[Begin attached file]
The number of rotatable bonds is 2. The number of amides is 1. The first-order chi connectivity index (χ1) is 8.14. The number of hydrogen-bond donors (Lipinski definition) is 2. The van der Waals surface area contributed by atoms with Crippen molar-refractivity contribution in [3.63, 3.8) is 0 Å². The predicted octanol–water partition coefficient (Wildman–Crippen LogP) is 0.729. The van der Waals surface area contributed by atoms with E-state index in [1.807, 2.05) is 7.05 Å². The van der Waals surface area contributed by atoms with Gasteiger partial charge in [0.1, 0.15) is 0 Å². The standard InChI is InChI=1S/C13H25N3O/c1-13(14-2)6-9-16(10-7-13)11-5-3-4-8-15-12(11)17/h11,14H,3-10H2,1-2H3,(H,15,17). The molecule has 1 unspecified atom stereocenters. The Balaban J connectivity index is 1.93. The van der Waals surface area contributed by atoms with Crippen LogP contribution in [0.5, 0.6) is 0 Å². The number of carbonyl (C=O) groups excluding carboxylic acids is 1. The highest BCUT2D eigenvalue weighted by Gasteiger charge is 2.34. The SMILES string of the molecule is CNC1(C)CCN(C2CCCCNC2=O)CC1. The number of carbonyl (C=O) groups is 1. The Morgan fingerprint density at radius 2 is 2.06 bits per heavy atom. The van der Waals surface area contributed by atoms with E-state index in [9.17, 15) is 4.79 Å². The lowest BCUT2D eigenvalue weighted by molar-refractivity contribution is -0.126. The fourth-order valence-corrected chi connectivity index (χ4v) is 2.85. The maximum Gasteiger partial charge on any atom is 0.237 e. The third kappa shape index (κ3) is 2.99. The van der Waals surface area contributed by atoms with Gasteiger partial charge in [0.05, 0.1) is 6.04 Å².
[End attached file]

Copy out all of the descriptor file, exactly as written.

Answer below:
The number of rotatable bonds is 2. The number of amides is 1. The first-order chi connectivity index (χ1) is 8.14. The number of hydrogen-bond donors (Lipinski definition) is 2. The van der Waals surface area contributed by atoms with Crippen molar-refractivity contribution in [3.63, 3.8) is 0 Å². The predicted octanol–water partition coefficient (Wildman–Crippen LogP) is 0.729. The van der Waals surface area contributed by atoms with E-state index in [1.807, 2.05) is 7.05 Å². The van der Waals surface area contributed by atoms with Gasteiger partial charge in [0.1, 0.15) is 0 Å². The standard InChI is InChI=1S/C13H25N3O/c1-13(14-2)6-9-16(10-7-13)11-5-3-4-8-15-12(11)17/h11,14H,3-10H2,1-2H3,(H,15,17). The molecule has 1 unspecified atom stereocenters. The Balaban J connectivity index is 1.93. The van der Waals surface area contributed by atoms with Crippen LogP contribution in [0.5, 0.6) is 0 Å². The number of carbonyl (C=O) groups excluding carboxylic acids is 1. The highest BCUT2D eigenvalue weighted by Gasteiger charge is 2.34. The SMILES string of the molecule is CNC1(C)CCN(C2CCCCNC2=O)CC1. The number of carbonyl (C=O) groups is 1. The Morgan fingerprint density at radius 2 is 2.06 bits per heavy atom. The van der Waals surface area contributed by atoms with E-state index in [9.17, 15) is 4.79 Å². The lowest BCUT2D eigenvalue weighted by molar-refractivity contribution is -0.126. The fourth-order valence-corrected chi connectivity index (χ4v) is 2.85. The maximum Gasteiger partial charge on any atom is 0.237 e. The third kappa shape index (κ3) is 2.99. The van der Waals surface area contributed by atoms with Gasteiger partial charge in [0.05, 0.1) is 6.04 Å².